The D.C. Court of Appeals refused again yesterday to disturb a criminal contempt order against controversial lawyer and former city judge Harry T. Alexander.
The attorney was slapped with a $150 fine or five days in jail by a Superior Court judge two years ago after he showed up late several times to represent a client in a drunk-driving trial.
The Appeals Court rejected Alexander's bid for reconsideration yesterday, ruling again on the technicality that he had missed a deadline for filing his appeal.
Judge Gladys Kessler originally ordered Alexander held in contempt on May 16, 1979, after he came into court a half-hour late, the last time he was tardy during the five-day trial. On previous occasions, Alexander had been late by a few minutes.
Alexander said in a telephone interview last night that it is "ironic at the very least" that his client in the drunk-driving case was acquitted, and that one of the jurors in the case was more than an hour late because of car trouble the same day Alexander was a half-hour late. Alexander said he would appeal the latest ruling to the U.S. Supreme Court.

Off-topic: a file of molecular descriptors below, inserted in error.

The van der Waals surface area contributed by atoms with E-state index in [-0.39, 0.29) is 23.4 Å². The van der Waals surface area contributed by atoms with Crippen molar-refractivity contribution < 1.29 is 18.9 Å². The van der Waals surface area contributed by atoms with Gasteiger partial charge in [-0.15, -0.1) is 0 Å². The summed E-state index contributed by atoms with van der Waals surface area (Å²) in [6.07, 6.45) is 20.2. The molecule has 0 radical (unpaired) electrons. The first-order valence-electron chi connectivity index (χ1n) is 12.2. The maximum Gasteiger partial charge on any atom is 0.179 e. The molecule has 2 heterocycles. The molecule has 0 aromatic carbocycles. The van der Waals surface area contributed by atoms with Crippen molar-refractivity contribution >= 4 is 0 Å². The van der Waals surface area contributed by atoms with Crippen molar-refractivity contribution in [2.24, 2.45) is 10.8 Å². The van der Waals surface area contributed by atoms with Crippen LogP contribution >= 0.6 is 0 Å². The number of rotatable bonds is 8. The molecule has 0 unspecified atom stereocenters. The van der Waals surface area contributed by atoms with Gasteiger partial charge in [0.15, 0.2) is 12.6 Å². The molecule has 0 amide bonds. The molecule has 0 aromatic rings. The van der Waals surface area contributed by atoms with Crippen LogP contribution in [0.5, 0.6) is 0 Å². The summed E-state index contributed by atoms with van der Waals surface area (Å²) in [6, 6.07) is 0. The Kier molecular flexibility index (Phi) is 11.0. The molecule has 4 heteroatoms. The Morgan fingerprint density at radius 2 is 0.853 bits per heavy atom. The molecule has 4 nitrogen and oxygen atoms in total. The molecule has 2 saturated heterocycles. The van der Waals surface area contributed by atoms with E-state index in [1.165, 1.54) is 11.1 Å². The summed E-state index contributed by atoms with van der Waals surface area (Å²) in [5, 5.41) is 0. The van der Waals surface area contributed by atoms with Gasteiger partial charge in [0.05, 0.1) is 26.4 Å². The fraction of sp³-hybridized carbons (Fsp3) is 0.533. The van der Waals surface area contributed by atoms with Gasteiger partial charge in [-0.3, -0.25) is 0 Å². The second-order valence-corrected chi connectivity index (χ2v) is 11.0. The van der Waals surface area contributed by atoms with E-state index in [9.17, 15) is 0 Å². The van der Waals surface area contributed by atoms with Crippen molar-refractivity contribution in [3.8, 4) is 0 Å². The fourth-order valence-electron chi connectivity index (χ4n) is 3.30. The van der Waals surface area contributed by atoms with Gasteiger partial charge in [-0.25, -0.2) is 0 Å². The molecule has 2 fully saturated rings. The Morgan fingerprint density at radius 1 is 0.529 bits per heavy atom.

Kessler rejected Alexander's explanation for being late (that he had emergency business elsewhere in the courthouse) and bluntly told him:
"The court finds you in contempt of court. It is not the first time you have been late. . . . It exhibits the utmost rudeness and disrespect for all involved."
Alexander, a flamboyant dresser who served for 10 years as a trial judge in Superior Court, argued that he had had to file an emergency motion on behalf of another client in the landlord and tenant branch of the court.
He said he knew he was due in Kessler's courtroom at 9:15 a.m. that day, but when he found her courtroom door locked at 9:00, he rushed to the landlord and tenant branch. Kessler's law clerk found Alexander there later and brought him to Kessler's chambers at about 9:45 a.m.
Alexander acknowledged in his appeal that his conduct "may have been to some degree irritating to the court . . . but did not rise to the level of willful or intentional behavior" constitution contempt.